Already, we were aware that
- With ML systems, the lines between software/fixed algorithms, parametrisation and semantic meaning of the outcomes, are blurred. We have no ‘place’ where the ‘logic’ sits or is stored/used; it’s all getting mushy and that’s not a good thing;
- The law wants neat yearsteryears’ algorithms (protocols, parameters, provable actions upon intent, etc.);
- Adversarial AI exists, whether we call it AI or the mere ML that it is.
All these three in concert, don’t give hope. Like explained here and more profoundly here, ‘hacking’ may not be appropriately defined, if it currently is at all, once one uses ad-AI to mess with ML-driven (literally) systems. The latter is more like solicitation or so…?
To expound, I copy a little from the article:
“Unless legal and societal frameworks adjust, the consequences of misalignment between law and practice include (i) inadequate coverage of crime, (ii) missing or skewed security incentives, and the (iii) prospect of chilling critical security research. This last one is particularly dangerous in light of the important role researchers can play in revealing the biases, safety limitations, and opportunities for mischief that the mainstreaming of artificial intelligence appears to present.”
“… why this lack of clarity represents a concern. First, courts and other authorities will be hard-pressed to draw defensible lines between intuitively wrong and intuitively legitimate conduct. How do we reach acts that endanger safety—such as tricking a driverless car into mischaracterizing its environment—while tolerating reasonable anti-surveillance measures—such as makeup that foils facial recognition—which leverage similar technical principles, but dissimilar secondary consequences?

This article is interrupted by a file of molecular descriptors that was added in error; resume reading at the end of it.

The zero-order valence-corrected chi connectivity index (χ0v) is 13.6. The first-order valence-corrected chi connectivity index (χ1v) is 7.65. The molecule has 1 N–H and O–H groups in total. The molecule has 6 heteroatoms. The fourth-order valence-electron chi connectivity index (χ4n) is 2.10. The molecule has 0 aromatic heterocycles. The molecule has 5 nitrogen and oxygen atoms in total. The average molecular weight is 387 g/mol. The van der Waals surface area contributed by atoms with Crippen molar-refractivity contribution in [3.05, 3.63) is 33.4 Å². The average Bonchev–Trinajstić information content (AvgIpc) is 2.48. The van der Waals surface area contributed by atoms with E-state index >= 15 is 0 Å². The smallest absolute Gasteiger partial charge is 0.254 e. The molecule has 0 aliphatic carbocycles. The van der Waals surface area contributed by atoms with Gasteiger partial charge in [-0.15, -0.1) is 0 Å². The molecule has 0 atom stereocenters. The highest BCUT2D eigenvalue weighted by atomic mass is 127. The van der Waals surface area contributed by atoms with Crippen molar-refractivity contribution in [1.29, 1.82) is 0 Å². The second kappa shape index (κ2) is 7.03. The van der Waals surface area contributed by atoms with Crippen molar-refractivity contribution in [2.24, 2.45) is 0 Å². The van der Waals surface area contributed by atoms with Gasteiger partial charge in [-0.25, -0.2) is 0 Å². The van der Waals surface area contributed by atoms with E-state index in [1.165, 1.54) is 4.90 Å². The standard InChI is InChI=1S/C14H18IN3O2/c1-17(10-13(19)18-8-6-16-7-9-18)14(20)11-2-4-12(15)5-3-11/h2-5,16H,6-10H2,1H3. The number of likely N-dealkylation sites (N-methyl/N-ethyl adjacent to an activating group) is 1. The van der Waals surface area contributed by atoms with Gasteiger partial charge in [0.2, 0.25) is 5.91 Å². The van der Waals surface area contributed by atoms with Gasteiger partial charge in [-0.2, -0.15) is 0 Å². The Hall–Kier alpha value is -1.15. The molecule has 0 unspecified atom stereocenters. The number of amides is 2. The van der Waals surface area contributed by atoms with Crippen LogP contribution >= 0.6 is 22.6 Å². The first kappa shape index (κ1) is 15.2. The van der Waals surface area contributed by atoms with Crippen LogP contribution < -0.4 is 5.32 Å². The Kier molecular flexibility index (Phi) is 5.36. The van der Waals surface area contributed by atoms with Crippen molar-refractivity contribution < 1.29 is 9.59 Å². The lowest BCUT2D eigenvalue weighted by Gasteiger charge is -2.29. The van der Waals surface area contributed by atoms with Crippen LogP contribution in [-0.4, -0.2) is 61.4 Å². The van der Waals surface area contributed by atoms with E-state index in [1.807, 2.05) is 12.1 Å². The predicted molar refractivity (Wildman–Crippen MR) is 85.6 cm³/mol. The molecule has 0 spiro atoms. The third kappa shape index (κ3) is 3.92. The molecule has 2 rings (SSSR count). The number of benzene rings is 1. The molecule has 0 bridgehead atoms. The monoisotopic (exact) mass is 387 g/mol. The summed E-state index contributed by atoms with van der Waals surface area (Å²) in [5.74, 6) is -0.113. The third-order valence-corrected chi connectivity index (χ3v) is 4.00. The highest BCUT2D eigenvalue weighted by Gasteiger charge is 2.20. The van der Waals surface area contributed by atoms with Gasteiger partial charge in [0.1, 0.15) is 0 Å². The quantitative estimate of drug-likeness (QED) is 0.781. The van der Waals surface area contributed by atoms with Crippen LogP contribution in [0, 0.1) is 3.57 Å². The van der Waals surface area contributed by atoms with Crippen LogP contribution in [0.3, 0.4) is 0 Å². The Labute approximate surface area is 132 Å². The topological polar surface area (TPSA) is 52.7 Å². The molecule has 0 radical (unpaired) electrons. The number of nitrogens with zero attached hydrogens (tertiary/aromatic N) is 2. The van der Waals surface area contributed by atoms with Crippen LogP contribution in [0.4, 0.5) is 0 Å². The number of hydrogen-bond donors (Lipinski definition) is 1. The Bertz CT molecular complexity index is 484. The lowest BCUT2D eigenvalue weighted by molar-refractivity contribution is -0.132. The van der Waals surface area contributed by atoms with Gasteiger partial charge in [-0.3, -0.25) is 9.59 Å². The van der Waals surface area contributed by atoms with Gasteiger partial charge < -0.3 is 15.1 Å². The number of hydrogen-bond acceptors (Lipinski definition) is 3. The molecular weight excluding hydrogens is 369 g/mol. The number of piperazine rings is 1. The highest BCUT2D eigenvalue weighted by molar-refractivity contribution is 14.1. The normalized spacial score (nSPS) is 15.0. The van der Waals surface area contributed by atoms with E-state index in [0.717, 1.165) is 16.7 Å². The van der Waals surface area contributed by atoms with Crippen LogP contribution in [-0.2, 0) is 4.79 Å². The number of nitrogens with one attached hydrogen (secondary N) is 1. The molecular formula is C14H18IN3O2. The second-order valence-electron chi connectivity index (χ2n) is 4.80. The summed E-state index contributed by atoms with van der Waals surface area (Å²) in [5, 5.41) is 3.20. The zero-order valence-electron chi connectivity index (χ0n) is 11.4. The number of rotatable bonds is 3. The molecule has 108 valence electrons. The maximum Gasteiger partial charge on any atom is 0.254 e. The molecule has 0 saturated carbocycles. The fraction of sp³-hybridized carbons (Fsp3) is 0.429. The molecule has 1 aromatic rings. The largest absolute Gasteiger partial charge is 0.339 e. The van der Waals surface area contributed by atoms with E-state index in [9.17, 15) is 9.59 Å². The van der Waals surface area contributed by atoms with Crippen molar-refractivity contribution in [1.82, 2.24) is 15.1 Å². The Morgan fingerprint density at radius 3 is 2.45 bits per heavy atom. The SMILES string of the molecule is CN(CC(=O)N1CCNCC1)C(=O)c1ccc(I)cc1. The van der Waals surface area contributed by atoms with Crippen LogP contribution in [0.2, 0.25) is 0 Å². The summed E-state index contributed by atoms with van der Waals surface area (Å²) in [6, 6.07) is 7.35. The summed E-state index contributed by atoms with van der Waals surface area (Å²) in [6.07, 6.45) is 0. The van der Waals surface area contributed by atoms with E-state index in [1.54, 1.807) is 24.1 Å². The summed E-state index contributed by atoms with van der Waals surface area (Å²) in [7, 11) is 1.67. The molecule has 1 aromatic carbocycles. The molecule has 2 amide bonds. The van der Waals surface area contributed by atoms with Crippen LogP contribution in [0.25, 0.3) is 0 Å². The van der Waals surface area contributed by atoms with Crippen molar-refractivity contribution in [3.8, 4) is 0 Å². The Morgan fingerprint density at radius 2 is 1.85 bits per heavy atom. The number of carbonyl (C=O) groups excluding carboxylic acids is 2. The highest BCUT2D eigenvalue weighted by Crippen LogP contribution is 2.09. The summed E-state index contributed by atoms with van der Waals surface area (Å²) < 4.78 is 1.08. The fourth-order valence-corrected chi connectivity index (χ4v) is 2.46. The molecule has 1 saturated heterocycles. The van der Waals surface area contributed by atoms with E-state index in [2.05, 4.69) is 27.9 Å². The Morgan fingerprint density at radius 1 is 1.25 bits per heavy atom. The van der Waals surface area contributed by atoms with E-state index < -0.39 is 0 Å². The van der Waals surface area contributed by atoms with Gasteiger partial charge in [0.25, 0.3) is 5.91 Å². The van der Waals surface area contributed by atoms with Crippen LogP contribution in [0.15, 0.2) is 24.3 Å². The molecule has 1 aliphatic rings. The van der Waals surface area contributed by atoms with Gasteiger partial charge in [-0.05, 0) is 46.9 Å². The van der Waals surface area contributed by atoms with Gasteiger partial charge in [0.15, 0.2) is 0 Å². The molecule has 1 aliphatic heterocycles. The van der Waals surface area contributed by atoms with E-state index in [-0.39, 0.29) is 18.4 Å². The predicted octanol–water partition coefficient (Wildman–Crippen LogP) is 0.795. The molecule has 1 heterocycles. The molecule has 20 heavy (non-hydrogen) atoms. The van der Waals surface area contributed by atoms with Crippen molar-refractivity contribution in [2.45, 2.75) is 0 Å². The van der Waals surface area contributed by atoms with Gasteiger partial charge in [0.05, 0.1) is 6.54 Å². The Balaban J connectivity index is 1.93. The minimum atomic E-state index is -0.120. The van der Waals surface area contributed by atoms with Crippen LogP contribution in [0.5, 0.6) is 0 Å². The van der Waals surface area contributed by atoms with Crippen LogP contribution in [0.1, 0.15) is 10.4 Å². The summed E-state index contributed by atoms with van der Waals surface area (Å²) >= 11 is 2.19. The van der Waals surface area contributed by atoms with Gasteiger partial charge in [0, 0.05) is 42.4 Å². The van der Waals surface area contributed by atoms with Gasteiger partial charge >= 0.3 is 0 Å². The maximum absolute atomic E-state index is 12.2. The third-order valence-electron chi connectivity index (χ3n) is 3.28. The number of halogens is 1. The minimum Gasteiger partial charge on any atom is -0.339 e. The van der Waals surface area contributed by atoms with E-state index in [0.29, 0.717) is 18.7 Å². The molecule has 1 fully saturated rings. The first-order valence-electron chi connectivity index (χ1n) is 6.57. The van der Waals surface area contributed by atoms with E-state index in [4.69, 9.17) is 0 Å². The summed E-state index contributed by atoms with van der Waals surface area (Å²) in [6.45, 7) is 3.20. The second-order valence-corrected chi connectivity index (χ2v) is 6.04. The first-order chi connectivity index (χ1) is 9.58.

Second, and relatedly, researchers interested in testing whether systems being developed are safe and secure do not always know whether their hacking efforts may implicate federal law … Third, designers and distributors of AI-enabled products will not understand the full scope of their obligations with respect to security.”
Yes there’s a call to action.
Since “We are living in world that is not only mediated and connected, but increasingly intelligent. And that intelligence has limits. Today’s malicious actors penetrate computers to steal, spy, or disrupt. Tomorrow’s malicious actors may also trick computers into making critical mistakes or divulging the private information upon which they were trained.”
Haven’t heard too much reflection on this, yet.
Would definitely want to hear yours. Please.
[Edited to add: Do also read between the lines of this, qua probably mostly surreptitios data capture contra the GDPR… And what if I want my data to be removed from the ML-parameters ..?? See upcoming Monday’s post]
[On Mare Nostrum I mean Mare Liberum, the legal ship may have sailed. On a vast expanse of not much. Outside Porto]